About three-fourths of the 4,151 students who were suspended from MPS schools during the 2009-2010 year were African-American, according to “One Minneapolis: A vision for our city’s success,” a snapshot of the lives of Minneapolis’ minority residents released last week (and covered in more depth by Community Sketchbook’s Cynthia Boyd).
Put another way, almost one in four African-American students was suspended from MPS in 2009-10, including one in 10 African-American kindergarteners. American Indian students are the next most likely group to be suspended, at just above one in seven.
The district’s overall suspension rate crept down from 16 percent in 2005 to 13 percent last year.
MPS’ minority suspension rate is dramatically higher than that of U.S. schools on the whole. A report by the National Education Policy Center (NEPC), also released last week, found 15 percent of African-Americans students are suspended each year — a frequency that the report said should “raise questions about a school’s disciplinary policies, discrimination, the quality of its school leadership and the training of its personnel.”
In response to the report, MPS issued this statement: “Minneapolis Public Schools is aware of and very concerned about student suspensions, particularly concerning students of color. We continue to monitor and address student suspensions in the school district’s academic plan and have a target goal of decreasing suspensions to no more than 4 percent of students by 2015. Suspensions have been slowly decreasing over recent years, but disparities between student groups continue to persist in Minneapolis schools as well as at the national level. We always work to ensure that disciplinary action has as minimal an impact on student learning as possible.”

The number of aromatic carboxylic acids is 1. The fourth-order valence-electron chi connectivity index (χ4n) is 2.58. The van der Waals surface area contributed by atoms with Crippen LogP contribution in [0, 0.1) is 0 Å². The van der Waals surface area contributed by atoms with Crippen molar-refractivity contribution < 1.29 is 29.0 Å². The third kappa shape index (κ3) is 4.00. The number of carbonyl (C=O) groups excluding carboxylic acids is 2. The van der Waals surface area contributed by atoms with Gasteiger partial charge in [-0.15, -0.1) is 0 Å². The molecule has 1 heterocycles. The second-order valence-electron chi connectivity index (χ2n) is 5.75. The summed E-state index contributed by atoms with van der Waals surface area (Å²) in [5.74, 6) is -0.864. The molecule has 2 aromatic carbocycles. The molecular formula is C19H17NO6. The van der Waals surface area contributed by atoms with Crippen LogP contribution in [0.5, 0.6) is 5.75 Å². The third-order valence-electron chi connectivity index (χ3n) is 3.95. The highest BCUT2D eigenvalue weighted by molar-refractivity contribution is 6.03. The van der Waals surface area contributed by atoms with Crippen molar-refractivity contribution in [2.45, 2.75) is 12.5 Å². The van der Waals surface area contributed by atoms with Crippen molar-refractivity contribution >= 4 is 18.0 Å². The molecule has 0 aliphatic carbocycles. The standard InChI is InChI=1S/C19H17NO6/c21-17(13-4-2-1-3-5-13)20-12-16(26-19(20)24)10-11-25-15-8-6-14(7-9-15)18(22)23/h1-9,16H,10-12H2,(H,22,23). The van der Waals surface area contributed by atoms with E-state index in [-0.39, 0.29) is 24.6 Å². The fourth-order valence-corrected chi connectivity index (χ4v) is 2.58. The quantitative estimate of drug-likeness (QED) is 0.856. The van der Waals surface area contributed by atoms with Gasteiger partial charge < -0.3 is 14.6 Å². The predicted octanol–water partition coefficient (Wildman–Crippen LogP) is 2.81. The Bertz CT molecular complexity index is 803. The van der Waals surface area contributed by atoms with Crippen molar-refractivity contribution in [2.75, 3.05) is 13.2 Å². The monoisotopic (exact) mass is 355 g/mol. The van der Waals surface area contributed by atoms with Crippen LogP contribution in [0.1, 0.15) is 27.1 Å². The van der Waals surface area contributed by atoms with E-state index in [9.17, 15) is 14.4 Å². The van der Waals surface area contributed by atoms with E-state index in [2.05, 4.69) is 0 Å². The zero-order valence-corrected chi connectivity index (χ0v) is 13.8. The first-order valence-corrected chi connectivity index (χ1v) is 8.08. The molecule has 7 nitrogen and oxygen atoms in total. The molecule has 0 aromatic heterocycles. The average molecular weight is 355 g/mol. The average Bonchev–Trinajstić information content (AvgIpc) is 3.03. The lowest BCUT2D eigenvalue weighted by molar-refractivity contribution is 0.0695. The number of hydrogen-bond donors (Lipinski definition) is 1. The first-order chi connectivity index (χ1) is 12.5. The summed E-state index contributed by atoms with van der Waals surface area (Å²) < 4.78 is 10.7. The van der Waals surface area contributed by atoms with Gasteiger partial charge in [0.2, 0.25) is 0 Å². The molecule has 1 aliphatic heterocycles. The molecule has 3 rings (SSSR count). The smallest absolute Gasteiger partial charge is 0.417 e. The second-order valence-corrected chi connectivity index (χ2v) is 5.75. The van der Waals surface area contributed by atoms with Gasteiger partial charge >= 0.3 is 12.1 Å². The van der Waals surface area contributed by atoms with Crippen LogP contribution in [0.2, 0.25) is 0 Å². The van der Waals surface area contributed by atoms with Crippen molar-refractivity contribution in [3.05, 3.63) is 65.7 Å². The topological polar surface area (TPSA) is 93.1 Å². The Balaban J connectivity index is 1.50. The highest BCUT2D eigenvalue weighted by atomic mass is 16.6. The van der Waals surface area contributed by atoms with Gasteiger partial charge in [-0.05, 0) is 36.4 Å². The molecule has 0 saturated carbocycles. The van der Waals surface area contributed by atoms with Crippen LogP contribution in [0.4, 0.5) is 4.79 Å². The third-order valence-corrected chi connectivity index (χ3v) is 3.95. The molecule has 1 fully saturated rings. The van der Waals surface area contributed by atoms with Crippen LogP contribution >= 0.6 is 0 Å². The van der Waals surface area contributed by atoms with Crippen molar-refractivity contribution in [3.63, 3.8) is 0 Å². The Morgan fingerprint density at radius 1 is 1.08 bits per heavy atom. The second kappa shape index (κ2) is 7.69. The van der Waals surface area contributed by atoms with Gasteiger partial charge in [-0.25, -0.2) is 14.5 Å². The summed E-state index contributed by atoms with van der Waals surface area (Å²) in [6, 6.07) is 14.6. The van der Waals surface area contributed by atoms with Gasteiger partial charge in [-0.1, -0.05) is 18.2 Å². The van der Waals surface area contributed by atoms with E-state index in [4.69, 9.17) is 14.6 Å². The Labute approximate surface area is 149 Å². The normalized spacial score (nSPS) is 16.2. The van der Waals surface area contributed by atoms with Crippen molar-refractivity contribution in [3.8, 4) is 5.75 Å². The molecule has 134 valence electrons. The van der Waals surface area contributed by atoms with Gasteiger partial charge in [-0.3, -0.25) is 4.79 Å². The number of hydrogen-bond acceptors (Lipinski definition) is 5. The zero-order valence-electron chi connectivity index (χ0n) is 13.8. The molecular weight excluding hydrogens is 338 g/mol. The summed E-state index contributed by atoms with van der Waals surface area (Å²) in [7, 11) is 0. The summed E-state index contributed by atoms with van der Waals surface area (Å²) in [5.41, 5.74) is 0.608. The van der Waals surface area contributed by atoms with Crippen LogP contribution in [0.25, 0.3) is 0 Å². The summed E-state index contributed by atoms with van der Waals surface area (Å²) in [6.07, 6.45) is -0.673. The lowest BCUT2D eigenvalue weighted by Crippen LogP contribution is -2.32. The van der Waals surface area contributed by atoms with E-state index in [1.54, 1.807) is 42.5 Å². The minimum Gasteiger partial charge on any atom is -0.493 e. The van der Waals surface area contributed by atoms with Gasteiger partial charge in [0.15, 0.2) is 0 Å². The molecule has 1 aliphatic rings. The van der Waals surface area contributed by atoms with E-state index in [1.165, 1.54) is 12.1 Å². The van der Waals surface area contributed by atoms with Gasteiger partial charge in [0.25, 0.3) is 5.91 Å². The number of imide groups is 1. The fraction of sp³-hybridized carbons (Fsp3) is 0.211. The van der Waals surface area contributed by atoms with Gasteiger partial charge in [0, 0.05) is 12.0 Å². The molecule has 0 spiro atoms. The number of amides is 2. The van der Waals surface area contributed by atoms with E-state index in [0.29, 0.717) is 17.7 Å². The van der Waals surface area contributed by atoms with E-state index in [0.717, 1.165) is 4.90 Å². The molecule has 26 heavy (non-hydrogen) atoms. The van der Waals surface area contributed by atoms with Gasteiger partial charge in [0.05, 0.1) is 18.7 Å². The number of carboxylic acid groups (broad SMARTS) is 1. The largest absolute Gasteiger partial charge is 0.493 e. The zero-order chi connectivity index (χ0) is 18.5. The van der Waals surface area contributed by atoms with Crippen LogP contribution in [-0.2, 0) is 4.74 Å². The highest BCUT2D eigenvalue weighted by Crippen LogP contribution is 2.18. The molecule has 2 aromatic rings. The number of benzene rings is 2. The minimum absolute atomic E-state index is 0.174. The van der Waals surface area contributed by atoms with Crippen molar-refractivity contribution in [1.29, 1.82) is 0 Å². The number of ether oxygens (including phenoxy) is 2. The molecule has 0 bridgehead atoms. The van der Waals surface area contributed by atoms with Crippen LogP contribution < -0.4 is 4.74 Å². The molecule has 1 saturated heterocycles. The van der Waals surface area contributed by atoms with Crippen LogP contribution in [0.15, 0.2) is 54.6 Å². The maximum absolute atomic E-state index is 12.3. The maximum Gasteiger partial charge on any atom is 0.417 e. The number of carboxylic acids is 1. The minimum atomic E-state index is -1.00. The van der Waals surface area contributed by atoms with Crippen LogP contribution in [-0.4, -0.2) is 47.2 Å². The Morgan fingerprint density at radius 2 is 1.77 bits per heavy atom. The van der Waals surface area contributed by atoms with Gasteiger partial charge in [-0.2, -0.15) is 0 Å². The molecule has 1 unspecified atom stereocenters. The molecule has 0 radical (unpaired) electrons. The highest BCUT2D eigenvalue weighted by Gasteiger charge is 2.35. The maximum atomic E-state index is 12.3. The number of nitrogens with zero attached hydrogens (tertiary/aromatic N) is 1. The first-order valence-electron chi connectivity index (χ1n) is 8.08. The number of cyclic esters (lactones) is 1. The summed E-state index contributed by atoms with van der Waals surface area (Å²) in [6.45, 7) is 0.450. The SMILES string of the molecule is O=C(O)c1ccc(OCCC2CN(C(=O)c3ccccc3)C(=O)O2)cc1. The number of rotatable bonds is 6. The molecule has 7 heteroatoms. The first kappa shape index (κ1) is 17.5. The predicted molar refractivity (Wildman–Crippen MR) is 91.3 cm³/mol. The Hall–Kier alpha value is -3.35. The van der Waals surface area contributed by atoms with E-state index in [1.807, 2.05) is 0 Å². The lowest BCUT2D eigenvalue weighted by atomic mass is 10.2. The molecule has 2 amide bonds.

What accounts for the disparities? Minorities and disabled kids are often suspended for minor offenses, according to the author of the NEPC report.
A harsh disciplinary strategy, suspensions are supposed to be isolated to those cases where students are overly disruptive or threaten others’ safety. In part because it separates students from the learning environment, suspension is considered by many to be both punitive and counterproductive.
Yet MPS suspends 4 percent of kindergarteners and first-graders and 6 percent of second-graders each year.
In addition to being most likely to be suspended, black students are the most likely to serve more than one suspension during the school year. On average, black students who are suspended have almost three suspensions during the course of the school year.
Students who were suspended one or more times in a year were suspended an average of 2.7 times. Hispanic and Asian students were suspended fewer times on average than their peers, at 1.7 and 1.8 times.
Peak in 7th grade
Suspensions peak in middle school, with 24 percent seventh-graders, 22 percent of eighth-graders, and 21 percent of ninth-graders suspended at least once during the year.
Interestingly, unlike other districts, Minneapolis expels almost no students, but does unilaterally transfer hundreds from one school to another as a result of disciplinary issues. The unwritten district policy is an attempt to hang on to kids who would otherwise probably drop out, according to MPS administrators.
Last year, MPS unilaterally transferred 267 students. The vast majority, 197, were African-American. Also transferred were 24 Hispanics, 21 American Indians, 18 whites and seven Asians. The most transfers occurred in 10th grade, with 49, 9th with 41 and eighth, with 32.
Disruptive behavior in the classroom can easily consume a teacher who is operating without a school behavior specialist or other support. One possible antidote: a strong school culture. Lots of odds-beating schools here and in other cities have slashed the rate at which they haul out heavy disciplinary tools like suspensions by exerting a laser-like focus on things like orderly hallways, respectful voices and forms of address.